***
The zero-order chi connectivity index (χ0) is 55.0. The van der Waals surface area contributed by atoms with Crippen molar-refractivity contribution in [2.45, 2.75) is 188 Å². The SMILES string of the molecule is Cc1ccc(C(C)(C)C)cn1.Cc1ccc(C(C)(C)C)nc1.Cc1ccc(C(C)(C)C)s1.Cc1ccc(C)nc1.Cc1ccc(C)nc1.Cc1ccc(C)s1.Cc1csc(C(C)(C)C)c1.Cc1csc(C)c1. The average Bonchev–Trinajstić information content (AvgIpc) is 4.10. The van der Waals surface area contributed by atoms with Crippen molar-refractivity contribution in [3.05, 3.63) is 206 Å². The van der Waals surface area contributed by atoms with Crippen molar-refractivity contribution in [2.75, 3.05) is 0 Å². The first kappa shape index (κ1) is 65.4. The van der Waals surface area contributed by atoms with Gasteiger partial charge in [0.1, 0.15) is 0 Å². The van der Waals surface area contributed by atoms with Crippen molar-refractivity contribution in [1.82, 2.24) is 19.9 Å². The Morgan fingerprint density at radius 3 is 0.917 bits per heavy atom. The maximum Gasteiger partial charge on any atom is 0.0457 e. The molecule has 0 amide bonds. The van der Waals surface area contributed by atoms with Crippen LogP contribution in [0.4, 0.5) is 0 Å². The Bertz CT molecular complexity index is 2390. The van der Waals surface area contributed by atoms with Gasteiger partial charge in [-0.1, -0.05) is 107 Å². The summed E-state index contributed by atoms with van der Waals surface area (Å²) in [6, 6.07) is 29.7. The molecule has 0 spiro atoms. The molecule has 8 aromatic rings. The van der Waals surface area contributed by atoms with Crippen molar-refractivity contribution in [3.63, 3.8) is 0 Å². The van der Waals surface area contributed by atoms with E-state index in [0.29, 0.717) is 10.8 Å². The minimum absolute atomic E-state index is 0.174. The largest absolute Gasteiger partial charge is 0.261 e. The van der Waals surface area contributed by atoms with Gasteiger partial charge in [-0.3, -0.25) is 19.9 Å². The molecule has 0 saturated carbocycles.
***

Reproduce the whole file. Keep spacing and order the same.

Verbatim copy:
The zero-order chi connectivity index (χ0) is 55.0. The van der Waals surface area contributed by atoms with Crippen molar-refractivity contribution in [2.45, 2.75) is 188 Å². The SMILES string of the molecule is Cc1ccc(C(C)(C)C)cn1.Cc1ccc(C(C)(C)C)nc1.Cc1ccc(C(C)(C)C)s1.Cc1ccc(C)nc1.Cc1ccc(C)nc1.Cc1ccc(C)s1.Cc1csc(C(C)(C)C)c1.Cc1csc(C)c1. The average Bonchev–Trinajstić information content (AvgIpc) is 4.10. The van der Waals surface area contributed by atoms with Crippen molar-refractivity contribution in [3.05, 3.63) is 206 Å². The van der Waals surface area contributed by atoms with Crippen molar-refractivity contribution in [2.75, 3.05) is 0 Å². The first kappa shape index (κ1) is 65.4. The van der Waals surface area contributed by atoms with Gasteiger partial charge in [0.1, 0.15) is 0 Å². The van der Waals surface area contributed by atoms with Crippen molar-refractivity contribution in [1.82, 2.24) is 19.9 Å². The Morgan fingerprint density at radius 3 is 0.917 bits per heavy atom. The maximum Gasteiger partial charge on any atom is 0.0457 e. The molecule has 0 amide bonds. The van der Waals surface area contributed by atoms with Crippen LogP contribution in [0.4, 0.5) is 0 Å². The Bertz CT molecular complexity index is 2390. The van der Waals surface area contributed by atoms with Gasteiger partial charge in [-0.1, -0.05) is 107 Å². The summed E-state index contributed by atoms with van der Waals surface area (Å²) in [6, 6.07) is 29.7. The molecule has 0 spiro atoms. The molecule has 8 aromatic rings. The van der Waals surface area contributed by atoms with Crippen molar-refractivity contribution in [3.63, 3.8) is 0 Å². The van der Waals surface area contributed by atoms with E-state index in [0.29, 0.717) is 10.8 Å². The minimum absolute atomic E-state index is 0.174. The largest absolute Gasteiger partial charge is 0.261 e. The van der Waals surface area contributed by atoms with Gasteiger partial charge in [-0.3, -0.25) is 19.9 Å². The molecule has 0 saturated carbocycles.